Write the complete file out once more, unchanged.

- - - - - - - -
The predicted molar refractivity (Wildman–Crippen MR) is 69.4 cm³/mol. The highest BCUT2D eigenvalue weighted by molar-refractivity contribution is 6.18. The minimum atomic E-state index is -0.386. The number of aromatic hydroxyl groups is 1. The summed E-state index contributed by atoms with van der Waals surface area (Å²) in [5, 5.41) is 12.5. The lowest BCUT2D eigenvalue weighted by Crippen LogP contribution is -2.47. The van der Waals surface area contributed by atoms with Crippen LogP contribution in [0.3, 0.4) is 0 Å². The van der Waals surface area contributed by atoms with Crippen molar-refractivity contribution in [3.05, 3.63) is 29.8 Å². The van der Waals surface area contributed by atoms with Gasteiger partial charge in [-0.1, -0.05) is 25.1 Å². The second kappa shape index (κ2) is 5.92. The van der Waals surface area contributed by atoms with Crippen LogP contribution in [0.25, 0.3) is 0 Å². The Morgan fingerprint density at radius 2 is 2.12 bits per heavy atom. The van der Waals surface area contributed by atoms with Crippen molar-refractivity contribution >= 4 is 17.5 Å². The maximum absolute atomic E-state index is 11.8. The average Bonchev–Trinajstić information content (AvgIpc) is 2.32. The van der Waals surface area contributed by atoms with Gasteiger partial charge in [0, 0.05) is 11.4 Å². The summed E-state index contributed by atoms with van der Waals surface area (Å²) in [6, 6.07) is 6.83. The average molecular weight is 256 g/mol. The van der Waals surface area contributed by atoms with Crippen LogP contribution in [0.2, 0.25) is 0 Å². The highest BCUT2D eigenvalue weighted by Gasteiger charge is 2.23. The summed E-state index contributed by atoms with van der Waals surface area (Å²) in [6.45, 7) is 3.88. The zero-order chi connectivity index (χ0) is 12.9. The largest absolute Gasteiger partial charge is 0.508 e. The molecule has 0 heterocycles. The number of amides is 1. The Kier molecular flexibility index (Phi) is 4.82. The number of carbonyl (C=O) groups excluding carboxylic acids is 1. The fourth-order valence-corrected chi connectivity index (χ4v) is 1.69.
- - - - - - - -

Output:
The predicted molar refractivity (Wildman–Crippen MR) is 69.4 cm³/mol. The highest BCUT2D eigenvalue weighted by molar-refractivity contribution is 6.18. The minimum atomic E-state index is -0.386. The number of aromatic hydroxyl groups is 1. The summed E-state index contributed by atoms with van der Waals surface area (Å²) in [5, 5.41) is 12.5. The lowest BCUT2D eigenvalue weighted by Crippen LogP contribution is -2.47. The van der Waals surface area contributed by atoms with Crippen LogP contribution in [0.3, 0.4) is 0 Å². The van der Waals surface area contributed by atoms with Crippen molar-refractivity contribution in [3.05, 3.63) is 29.8 Å². The van der Waals surface area contributed by atoms with Gasteiger partial charge in [-0.1, -0.05) is 25.1 Å². The second kappa shape index (κ2) is 5.92. The van der Waals surface area contributed by atoms with Crippen LogP contribution in [0.25, 0.3) is 0 Å². The Morgan fingerprint density at radius 2 is 2.12 bits per heavy atom. The van der Waals surface area contributed by atoms with Crippen molar-refractivity contribution >= 4 is 17.5 Å². The maximum absolute atomic E-state index is 11.8. The average Bonchev–Trinajstić information content (AvgIpc) is 2.32. The van der Waals surface area contributed by atoms with Gasteiger partial charge in [0, 0.05) is 11.4 Å². The summed E-state index contributed by atoms with van der Waals surface area (Å²) in [6, 6.07) is 6.83. The average molecular weight is 256 g/mol. The van der Waals surface area contributed by atoms with Crippen LogP contribution in [0.2, 0.25) is 0 Å². The highest BCUT2D eigenvalue weighted by Gasteiger charge is 2.23. The summed E-state index contributed by atoms with van der Waals surface area (Å²) in [6.45, 7) is 3.88. The zero-order chi connectivity index (χ0) is 12.9. The largest absolute Gasteiger partial charge is 0.508 e. The molecule has 0 heterocycles. The number of amides is 1. The Kier molecular flexibility index (Phi) is 4.82. The number of carbonyl (C=O) groups excluding carboxylic acids is 1. The fourth-order valence-corrected chi connectivity index (χ4v) is 1.69.